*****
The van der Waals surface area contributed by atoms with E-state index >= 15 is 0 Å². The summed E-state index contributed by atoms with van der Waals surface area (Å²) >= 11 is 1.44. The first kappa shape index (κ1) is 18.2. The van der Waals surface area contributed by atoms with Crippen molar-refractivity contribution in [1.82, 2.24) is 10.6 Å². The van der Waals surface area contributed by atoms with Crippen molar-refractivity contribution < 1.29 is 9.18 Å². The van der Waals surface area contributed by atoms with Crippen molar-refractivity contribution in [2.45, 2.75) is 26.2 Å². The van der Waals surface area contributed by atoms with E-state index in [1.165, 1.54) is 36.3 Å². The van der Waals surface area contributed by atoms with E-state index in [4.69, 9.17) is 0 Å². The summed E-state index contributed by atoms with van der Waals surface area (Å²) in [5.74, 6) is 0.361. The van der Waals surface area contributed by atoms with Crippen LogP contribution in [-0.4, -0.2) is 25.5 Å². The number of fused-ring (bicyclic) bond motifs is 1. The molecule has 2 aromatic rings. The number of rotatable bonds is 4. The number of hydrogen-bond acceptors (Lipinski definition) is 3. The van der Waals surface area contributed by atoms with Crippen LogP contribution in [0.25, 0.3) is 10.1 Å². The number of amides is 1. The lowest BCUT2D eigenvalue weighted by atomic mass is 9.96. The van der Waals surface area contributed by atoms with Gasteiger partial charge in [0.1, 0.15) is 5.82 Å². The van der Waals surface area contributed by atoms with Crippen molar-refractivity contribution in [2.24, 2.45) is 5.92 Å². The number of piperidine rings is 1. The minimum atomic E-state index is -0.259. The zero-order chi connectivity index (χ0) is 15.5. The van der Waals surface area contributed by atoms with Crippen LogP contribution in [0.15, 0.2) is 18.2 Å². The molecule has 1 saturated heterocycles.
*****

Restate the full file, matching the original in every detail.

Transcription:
The van der Waals surface area contributed by atoms with E-state index >= 15 is 0 Å². The summed E-state index contributed by atoms with van der Waals surface area (Å²) >= 11 is 1.44. The first kappa shape index (κ1) is 18.2. The van der Waals surface area contributed by atoms with Crippen molar-refractivity contribution in [1.82, 2.24) is 10.6 Å². The van der Waals surface area contributed by atoms with Crippen molar-refractivity contribution < 1.29 is 9.18 Å². The van der Waals surface area contributed by atoms with Crippen molar-refractivity contribution in [2.45, 2.75) is 26.2 Å². The van der Waals surface area contributed by atoms with E-state index in [1.165, 1.54) is 36.3 Å². The van der Waals surface area contributed by atoms with E-state index in [4.69, 9.17) is 0 Å². The summed E-state index contributed by atoms with van der Waals surface area (Å²) in [5.74, 6) is 0.361. The van der Waals surface area contributed by atoms with Crippen LogP contribution in [-0.4, -0.2) is 25.5 Å². The number of fused-ring (bicyclic) bond motifs is 1. The molecule has 2 aromatic rings. The number of rotatable bonds is 4. The number of hydrogen-bond acceptors (Lipinski definition) is 3. The van der Waals surface area contributed by atoms with Crippen LogP contribution in [0.25, 0.3) is 10.1 Å². The number of amides is 1. The lowest BCUT2D eigenvalue weighted by atomic mass is 9.96. The van der Waals surface area contributed by atoms with Gasteiger partial charge in [0.1, 0.15) is 5.82 Å². The van der Waals surface area contributed by atoms with Crippen molar-refractivity contribution in [2.24, 2.45) is 5.92 Å². The number of piperidine rings is 1. The minimum atomic E-state index is -0.259. The zero-order chi connectivity index (χ0) is 15.5. The van der Waals surface area contributed by atoms with Crippen LogP contribution in [0.15, 0.2) is 18.2 Å². The molecule has 1 saturated heterocycles.